After a hiatus of a few weeks, we are resuming this series that looks at the systemic dishonesty in the public school system concerning students’ readiness for college level work.
While most high-school graduates do, in fact, head for some sort of college, the colleges do not view millions of these matriculants as qualified for credit-bearing courses in core subjects such as English, math, and science. These students are admitted because the majority of U.S. two- and four-year colleges are open-admission institutions that, whether because it’s their statutory mandate, their sense of mission, or their financial imperative, accept pretty much all who apply. And thanks to widespread availability of financial aid — federal grants and especially loans being by far the largest source — and costs that are still relatively manageable on most campuses due to state subsidies, local taxpayers, and generous donors, few students are deterred by net-price considerations. (Price certainly affects which colleges they choose, however, and whether they enroll full or part time.)
Enrolling in an affordable college is not, however, the same as registering for college-level courses, the kind that actually accumulate credits toward those remunerative degrees. Instead, vast numbers of arriving students are routed into remedial classes — more often now called “developmental” — to gain the skills and knowledge (and perhaps the study habits) that they didn’t bring from high school. – Chester Finn, Jr.
Most high school graduates end up in some kind of college. Of the 1,762 graduates in the 2015 class (the year the graduation rate inexplicably skyrocketed) , 35% went to a public college in GA, 11% went to college out of state, 9% went to a technical college in GA, and 3% went to a private college in GA, the year after graduation. Interestingly enough, this college enrollment rate of 58% for Douglas County is lower than the state rate of 64%, in spite of a much higher graduation rate.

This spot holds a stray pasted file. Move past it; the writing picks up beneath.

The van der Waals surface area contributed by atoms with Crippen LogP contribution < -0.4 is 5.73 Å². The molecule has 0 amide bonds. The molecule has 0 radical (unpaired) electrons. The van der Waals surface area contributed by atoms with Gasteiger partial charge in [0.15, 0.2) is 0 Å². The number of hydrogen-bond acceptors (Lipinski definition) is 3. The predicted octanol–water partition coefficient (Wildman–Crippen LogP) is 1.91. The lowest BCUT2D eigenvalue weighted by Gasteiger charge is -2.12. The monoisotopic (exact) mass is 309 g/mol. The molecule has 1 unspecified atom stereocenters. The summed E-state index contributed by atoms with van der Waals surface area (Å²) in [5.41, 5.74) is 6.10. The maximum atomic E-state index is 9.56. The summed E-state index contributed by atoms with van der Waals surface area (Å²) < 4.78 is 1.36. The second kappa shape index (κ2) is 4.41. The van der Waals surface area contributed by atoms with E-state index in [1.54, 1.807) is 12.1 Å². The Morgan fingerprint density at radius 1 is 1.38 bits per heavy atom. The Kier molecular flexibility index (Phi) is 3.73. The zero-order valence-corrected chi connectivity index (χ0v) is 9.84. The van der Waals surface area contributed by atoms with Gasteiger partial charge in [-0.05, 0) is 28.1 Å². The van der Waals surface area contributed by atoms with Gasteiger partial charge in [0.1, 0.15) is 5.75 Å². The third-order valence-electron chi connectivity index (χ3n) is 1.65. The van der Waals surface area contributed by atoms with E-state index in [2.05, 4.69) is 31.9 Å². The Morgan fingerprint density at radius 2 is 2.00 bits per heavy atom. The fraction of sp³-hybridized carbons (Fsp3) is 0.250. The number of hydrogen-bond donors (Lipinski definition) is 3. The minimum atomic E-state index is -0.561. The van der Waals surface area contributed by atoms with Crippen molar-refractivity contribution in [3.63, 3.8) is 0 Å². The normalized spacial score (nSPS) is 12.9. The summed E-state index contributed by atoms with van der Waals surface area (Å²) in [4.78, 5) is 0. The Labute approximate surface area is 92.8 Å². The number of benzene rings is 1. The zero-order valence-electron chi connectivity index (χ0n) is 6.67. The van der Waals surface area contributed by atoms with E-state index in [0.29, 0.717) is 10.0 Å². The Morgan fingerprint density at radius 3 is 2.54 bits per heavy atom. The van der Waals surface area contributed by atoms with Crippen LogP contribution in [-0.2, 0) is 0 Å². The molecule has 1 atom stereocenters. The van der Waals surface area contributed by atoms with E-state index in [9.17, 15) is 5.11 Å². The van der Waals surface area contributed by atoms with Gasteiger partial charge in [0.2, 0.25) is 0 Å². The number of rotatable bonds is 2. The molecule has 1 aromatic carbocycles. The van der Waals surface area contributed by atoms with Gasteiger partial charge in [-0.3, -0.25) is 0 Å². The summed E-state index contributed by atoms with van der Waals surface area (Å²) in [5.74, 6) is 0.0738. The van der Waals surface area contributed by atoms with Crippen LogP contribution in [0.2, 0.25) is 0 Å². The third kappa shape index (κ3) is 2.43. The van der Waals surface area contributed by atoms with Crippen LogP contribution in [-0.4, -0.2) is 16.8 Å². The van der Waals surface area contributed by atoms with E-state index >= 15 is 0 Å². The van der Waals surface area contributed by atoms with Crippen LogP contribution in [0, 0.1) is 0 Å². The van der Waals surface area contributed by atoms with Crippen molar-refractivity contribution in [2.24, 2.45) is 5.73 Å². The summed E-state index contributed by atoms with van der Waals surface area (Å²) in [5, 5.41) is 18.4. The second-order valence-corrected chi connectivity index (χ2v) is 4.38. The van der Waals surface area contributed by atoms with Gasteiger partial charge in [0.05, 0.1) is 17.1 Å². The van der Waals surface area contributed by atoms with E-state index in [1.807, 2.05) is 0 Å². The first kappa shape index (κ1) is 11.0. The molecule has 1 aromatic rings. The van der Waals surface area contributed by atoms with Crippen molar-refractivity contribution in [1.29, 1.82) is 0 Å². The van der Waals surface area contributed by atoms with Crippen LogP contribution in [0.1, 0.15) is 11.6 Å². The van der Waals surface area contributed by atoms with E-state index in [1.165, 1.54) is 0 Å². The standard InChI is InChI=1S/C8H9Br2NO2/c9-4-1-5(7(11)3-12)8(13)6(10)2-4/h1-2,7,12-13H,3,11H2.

Since getting into college of some kind is relatively easy, the more important question is how do they do when they get there? A significant portion of the college enrollees from this class needed to take a remedial math course (24%) or a remedial reading course (10%). This means the students, or taxpayers, had to pay for courses that did not result in actual college credits, i.e. credits that counted toward an actual degree.
How can this be when students passed, and probably made As or Bs in, literature and math courses in high school that cover the same content and skills as these remedial courses? I think the answer is obvious: the grades they received in high school had little to do with the knowledge and skills they actually attained. Their high school teachers did not require students to demonstrate mastery in order to pass the course, or even get good grades, and thus get credit. Such an outcome is all too frequent in our high schools, even though the GA DoE’s position is that students who earn credit can a course should be proficient in the curriculum.
Why isn’t this problem recognized and named to be the fraud that it is? Perhaps if local school districts were forced to pay for these remedial college courses, they would do a much better job ensuring that students had to acquire real knowledge and skills to earn credits for graduation.
This is part 5 of a running commentary on Chester Finn’s “The Fog of “College Readiness”” (National Affairs, Issue Number 30, Winter 2017).
*Post graduation data from “High School Graduate Outcomes Report”, https://hsgrad.gosa.ga.gov/